When David Barrett first came to USC, he was a mathematics and economics major with dreams of becoming an investment banker. But not even a week later, at orientation, he decided to switch to the Computer Science Games program at the USC Viterbi School of Engineering.
“If you love what you do, you never have to work a day in your life,” he thought.
Barrett is passionate about games, and his favorite thing about them is how they can bring people together. He even recalls how he has met most of his friends through games. Almost four years since he changed majors, Barrett discovered what he wanted to do: make games accessible.
Originally from Santa Clarita, CA, one of the reasons Barrett first decided to attend USC was because of its prestigious Games Program. In 2021, USC’s program was number one in the nation, according to the Princeton Review.
“I always liked playing games. I think I’ve made most of my friends through playing games, and I guess I just want to pay that forward,” said Barrett. “I hope that I can help give that experience to other people.”
Just like many technologies, games need to be adapted to fit a wide range of needs. For example, if a game has a reliance on color features, color-blind players might not be able to see these features. According to Barrett, this can be fixed by adding a pattern or a simple color-blind filter.
Other ways to make games accessible: allow players to move through text messages that appear on their screen, at their own pace and to use clear, simple language, according to the Game Accessibility Guidelines. To help with speech disabilities, games can also make sure that speech input is a supplementary, not required, option.
Because of this wide range of needs, there is no “one size that fits all,” so Barrett usually improves accessibility in his games based on feedback from players.
CREATING IT FOR EVERYONE
On one occasion he was working on a virtual reality (VR) game, called Detour Bus, which usually requires two controllers to play.
“We had one play-tester who was a veteran who didn’t have one of their arms,” explained Barret. “So we decided to make an alternate control mode so the game could be entirely playable with just one hand. And that turned out to be pretty successful.”
The biggest misconception about accessibility in gaming? According to Barrett, making games accessible is not only useful for people with disabilities. “The fact of the matter is that’s not true; a lot of features that are implemented to be accessible can actually benefit many more people,” explained Barrett. “For instance, plenty of people use subtitles who don’t have any sort of impairment of hearing.”
MAKING IT HAPPEN
Barrett says he first got involved with accessibility in gaming by chance. Originally, to boost his engineering experience, he embarked on an internship with a company owned by USC Adjunct Lecturer Heather Desurvire, of the USC School of Cinematic Arts, an expert in user experience (UX) research, or the study of target users to inform the product design process.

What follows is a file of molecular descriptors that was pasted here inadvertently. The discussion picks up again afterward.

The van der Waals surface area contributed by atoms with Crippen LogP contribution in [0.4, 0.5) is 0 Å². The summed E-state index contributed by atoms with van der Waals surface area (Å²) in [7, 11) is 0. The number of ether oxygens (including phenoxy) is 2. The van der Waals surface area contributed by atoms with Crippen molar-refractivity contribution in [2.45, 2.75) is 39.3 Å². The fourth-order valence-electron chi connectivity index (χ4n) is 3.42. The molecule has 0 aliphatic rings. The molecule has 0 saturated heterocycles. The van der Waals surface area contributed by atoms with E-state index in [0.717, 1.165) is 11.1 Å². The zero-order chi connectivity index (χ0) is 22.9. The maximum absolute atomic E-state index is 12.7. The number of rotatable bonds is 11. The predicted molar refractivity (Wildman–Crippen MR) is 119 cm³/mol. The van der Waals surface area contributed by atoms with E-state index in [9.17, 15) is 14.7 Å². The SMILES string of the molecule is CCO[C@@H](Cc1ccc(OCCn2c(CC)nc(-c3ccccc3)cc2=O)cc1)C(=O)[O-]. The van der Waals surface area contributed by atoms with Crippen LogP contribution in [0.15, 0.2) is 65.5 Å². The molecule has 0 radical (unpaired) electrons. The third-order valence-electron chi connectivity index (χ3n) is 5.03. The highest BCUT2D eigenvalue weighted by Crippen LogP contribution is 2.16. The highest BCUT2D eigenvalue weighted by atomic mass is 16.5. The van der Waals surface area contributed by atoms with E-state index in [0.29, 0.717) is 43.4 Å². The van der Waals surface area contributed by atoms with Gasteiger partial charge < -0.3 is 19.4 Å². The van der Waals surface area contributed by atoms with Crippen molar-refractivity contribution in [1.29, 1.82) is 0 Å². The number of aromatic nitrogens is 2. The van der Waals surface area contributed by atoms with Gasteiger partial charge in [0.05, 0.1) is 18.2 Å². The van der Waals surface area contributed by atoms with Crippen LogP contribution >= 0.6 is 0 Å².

“I applied, I got the job and I did some user research work and kind of just continued from there,” remembers Barrett.
Desurvire remembers Barrett as “passionate about creating good player experiences,” and making sure that all users have the best experience possible.
Last year, Barrett was also one of the five USC Games recipients of a scholarship to attend the Able Gamers Charity course in accessibility, allowing him to learn about different APX gaming patterns that make the games more accessible. The course consisted of a two-day training program, in which he learned to implement different levels of accessibility, starting with basic methods and then moving to more advanced techniques. Because of it, Barrett got his APX certificate, making him a certified practitioner.
In his last semester at USC, Barrett is currently working on a Greek mythology-inspired game called Charon, in which the user rows the boat down the River Styx to Hades. Much like his previous projects, Barrett is an engineer in the project but is also in charge of making sure the game is as usable as possible, that is, that the game is accessible for as many people as possible.
THE NEXT ROUND
After graduation, Garrett hopes to continue to work on multiplayer games, games that are “pretty much joyful, lift people up, feel-good kind of games.” He hopes to one day speak at the Game Developers Conference, an annual conference for video game developers, and maybe one day win the Game of the Year award.
In the meantime, he is trying to learn to play the piano while focusing on finishing up his game Charon before his May graduation.
While accessibility was not his goal in life, Barrett has found a true purpose with it. After all, games are meant to be enjoyed and bring people together, why not make them for everyone?
“It’s not just games that are made more difficult when you have a disability. I feel like we owe it to people to try to make their lives a little bit easier, in whatever way you can,” said Barrett. “It kind of defeats the purpose of every other area of development if you’re just making a game that people can’t even play. What’s the point?”
Published on April 12th, 2022
Last updated on May 3rd, 2022